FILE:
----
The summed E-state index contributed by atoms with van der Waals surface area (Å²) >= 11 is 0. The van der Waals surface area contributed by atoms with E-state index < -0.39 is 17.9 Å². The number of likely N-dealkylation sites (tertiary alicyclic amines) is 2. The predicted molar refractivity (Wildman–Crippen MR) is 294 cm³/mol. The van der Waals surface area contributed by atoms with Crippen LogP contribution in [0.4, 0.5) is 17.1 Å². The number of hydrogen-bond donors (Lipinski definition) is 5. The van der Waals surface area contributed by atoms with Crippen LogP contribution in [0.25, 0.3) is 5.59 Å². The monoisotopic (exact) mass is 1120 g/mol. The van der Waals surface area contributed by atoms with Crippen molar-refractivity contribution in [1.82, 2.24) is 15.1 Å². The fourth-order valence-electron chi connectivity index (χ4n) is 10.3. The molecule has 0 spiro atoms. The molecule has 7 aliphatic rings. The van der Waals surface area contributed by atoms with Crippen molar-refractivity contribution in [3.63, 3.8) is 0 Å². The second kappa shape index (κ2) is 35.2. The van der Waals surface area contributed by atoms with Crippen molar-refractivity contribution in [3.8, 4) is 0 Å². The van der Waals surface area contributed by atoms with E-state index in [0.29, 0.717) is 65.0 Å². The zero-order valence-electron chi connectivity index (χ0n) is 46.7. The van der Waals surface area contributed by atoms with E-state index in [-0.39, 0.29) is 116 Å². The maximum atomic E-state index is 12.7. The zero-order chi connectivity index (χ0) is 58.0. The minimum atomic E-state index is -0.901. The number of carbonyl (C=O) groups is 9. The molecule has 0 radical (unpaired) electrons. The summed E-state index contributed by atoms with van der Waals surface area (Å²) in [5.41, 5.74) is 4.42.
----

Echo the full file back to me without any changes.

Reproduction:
The summed E-state index contributed by atoms with van der Waals surface area (Å²) >= 11 is 0. The van der Waals surface area contributed by atoms with E-state index < -0.39 is 17.9 Å². The number of likely N-dealkylation sites (tertiary alicyclic amines) is 2. The predicted molar refractivity (Wildman–Crippen MR) is 294 cm³/mol. The van der Waals surface area contributed by atoms with Crippen LogP contribution in [0.4, 0.5) is 17.1 Å². The number of hydrogen-bond donors (Lipinski definition) is 5. The van der Waals surface area contributed by atoms with Crippen LogP contribution in [0.25, 0.3) is 5.59 Å². The monoisotopic (exact) mass is 1120 g/mol. The van der Waals surface area contributed by atoms with Crippen molar-refractivity contribution in [1.82, 2.24) is 15.1 Å². The fourth-order valence-electron chi connectivity index (χ4n) is 10.3. The molecule has 0 spiro atoms. The molecule has 7 aliphatic rings. The van der Waals surface area contributed by atoms with Crippen molar-refractivity contribution in [3.63, 3.8) is 0 Å². The second kappa shape index (κ2) is 35.2. The van der Waals surface area contributed by atoms with Crippen molar-refractivity contribution in [3.8, 4) is 0 Å². The van der Waals surface area contributed by atoms with E-state index in [0.29, 0.717) is 65.0 Å². The zero-order valence-electron chi connectivity index (χ0n) is 46.7. The van der Waals surface area contributed by atoms with E-state index in [-0.39, 0.29) is 116 Å². The maximum atomic E-state index is 12.7. The zero-order chi connectivity index (χ0) is 58.0. The minimum atomic E-state index is -0.901. The number of carbonyl (C=O) groups is 9. The molecule has 0 radical (unpaired) electrons. The summed E-state index contributed by atoms with van der Waals surface area (Å²) in [5.41, 5.74) is 4.42.